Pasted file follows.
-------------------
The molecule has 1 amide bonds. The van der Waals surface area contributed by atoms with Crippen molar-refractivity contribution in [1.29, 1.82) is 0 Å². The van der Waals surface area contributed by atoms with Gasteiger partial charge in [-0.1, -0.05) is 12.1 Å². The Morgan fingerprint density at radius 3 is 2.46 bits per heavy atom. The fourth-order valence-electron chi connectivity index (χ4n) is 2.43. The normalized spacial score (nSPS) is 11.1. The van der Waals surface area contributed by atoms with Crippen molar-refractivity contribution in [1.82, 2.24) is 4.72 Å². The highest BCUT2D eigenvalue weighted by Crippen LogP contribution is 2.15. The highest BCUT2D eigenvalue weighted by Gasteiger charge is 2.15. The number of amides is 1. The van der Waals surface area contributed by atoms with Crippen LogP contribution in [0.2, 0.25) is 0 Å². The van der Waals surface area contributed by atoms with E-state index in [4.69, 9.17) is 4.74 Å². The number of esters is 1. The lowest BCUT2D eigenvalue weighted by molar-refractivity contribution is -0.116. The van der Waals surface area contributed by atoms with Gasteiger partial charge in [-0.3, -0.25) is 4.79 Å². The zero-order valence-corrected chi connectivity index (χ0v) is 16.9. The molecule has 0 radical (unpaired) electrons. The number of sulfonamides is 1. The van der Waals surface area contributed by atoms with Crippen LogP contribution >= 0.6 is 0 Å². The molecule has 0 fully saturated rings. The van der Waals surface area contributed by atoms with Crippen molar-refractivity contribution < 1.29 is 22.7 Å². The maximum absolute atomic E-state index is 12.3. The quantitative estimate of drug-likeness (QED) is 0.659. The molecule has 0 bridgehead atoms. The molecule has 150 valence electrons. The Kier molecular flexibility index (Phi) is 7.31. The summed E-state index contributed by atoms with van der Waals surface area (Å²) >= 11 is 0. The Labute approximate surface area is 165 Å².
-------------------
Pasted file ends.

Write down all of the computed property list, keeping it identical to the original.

The molecule has 1 amide bonds. The van der Waals surface area contributed by atoms with Crippen molar-refractivity contribution in [1.29, 1.82) is 0 Å². The van der Waals surface area contributed by atoms with Gasteiger partial charge in [-0.1, -0.05) is 12.1 Å². The Morgan fingerprint density at radius 3 is 2.46 bits per heavy atom. The fourth-order valence-electron chi connectivity index (χ4n) is 2.43. The normalized spacial score (nSPS) is 11.1. The van der Waals surface area contributed by atoms with Crippen molar-refractivity contribution in [1.82, 2.24) is 4.72 Å². The highest BCUT2D eigenvalue weighted by Crippen LogP contribution is 2.15. The highest BCUT2D eigenvalue weighted by Gasteiger charge is 2.15. The number of amides is 1. The van der Waals surface area contributed by atoms with Crippen LogP contribution in [0.2, 0.25) is 0 Å². The van der Waals surface area contributed by atoms with E-state index in [4.69, 9.17) is 4.74 Å². The number of esters is 1. The lowest BCUT2D eigenvalue weighted by molar-refractivity contribution is -0.116. The van der Waals surface area contributed by atoms with Gasteiger partial charge in [-0.3, -0.25) is 4.79 Å². The zero-order valence-corrected chi connectivity index (χ0v) is 16.9. The molecule has 0 radical (unpaired) electrons. The number of sulfonamides is 1. The van der Waals surface area contributed by atoms with Crippen LogP contribution >= 0.6 is 0 Å². The molecule has 0 fully saturated rings. The van der Waals surface area contributed by atoms with Crippen molar-refractivity contribution < 1.29 is 22.7 Å². The maximum absolute atomic E-state index is 12.3. The quantitative estimate of drug-likeness (QED) is 0.659. The molecule has 0 bridgehead atoms. The molecule has 150 valence electrons. The Kier molecular flexibility index (Phi) is 7.31. The summed E-state index contributed by atoms with van der Waals surface area (Å²) >= 11 is 0. The Labute approximate surface area is 165 Å².